Manali: Closed since November, 2015, the strategically important Manali-Leh highway was finally thrown open on Thursday May 26 after Border Roads Organisation cleared it of mounds of snow and permitted movement of vehicles to cross over Rohtang Pass (3979 meters altitude) and Baralacha Pass (4850 meters).
Last year the Pass was made motorable on 13th June, 2015; ‘this year the road has opened a little earlier due to less snowfall compared to last year,’ disclosed Colonel KPS Rajendra, commander of 38 BRTF who was tasked with organising the snow clearing operations.
Border Roads Organization (BRO) is responsible for maintenance of the 474 km long Manali-Leh highway that provides a vital alternate road to Ladakh than the one which has to pass through the sensitive Kashmir valley.
The BRO’s 38 Border Road Task Force (BRTF) which maintains the road from Manali to Sarchu, (222 km), is the most difficult stretch of the highway to clear of winter snows.The road between Sarchu and Leh has already been opened due to less snow in Ladakh region.
Snow clearing operations from Manali side started on 1st March but a heavy spring snowfall on March 13 hampered the operations. After more than month’s of gruelling work in freezing temperatures and high altitude, it was on 6th April that the heavy duty snow cutter machinery from Koksar (Lahaul valley side) and Manali side were able to connect at Rohtang Pass (3979 meters altitude) top and reestablish a road link with landlocked Lahaul valley, said the Army engineer.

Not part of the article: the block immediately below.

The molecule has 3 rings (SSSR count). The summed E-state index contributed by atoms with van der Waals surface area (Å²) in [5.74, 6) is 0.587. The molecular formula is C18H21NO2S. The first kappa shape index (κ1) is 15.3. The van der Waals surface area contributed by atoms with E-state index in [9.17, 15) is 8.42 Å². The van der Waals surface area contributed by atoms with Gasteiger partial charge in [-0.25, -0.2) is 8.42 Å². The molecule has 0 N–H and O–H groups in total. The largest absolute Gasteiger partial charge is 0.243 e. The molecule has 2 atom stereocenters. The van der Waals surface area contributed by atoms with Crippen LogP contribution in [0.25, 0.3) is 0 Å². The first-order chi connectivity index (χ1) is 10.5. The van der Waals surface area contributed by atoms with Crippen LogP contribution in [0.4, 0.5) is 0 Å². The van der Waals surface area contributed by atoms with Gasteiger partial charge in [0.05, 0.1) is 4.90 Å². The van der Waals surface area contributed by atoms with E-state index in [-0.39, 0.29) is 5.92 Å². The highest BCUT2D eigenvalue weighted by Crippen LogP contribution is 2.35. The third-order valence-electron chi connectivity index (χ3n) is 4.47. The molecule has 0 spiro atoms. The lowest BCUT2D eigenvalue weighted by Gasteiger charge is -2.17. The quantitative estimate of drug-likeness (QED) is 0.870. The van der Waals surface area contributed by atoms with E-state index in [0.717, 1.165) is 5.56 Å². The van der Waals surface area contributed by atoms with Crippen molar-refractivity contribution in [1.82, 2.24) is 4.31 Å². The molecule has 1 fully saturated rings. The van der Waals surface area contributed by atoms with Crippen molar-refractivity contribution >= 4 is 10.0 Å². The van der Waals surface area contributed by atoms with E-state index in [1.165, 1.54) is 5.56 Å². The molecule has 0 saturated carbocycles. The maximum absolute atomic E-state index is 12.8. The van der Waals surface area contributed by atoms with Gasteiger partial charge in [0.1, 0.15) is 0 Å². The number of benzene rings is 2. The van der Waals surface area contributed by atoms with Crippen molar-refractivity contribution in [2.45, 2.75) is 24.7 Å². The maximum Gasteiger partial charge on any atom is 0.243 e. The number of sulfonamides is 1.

Operations to clear snow from the 4850 meter high Baralacha Pass started on April 21 and a breakthrough was made on 11 May. It took another 10 days to widen and stabilize the freshly opened snowbound road and finally civil traffic for Leh was allowed from May 26 onwards, Col Rajendra summed up.
Photos: Courtesy BRO
Sanjay Dutta, an engineer by qualification but is a journalist by choice.
He has worked for the premier new agency Press Trust of India and leading English daily Indian Express.
With more than a decade of experience, he has been highlighting issues related to environment, tourism and other aspects affecting mountain ecology.
Sanjay Dutta lives in a village close to Manali in Kullu valley of Himachal.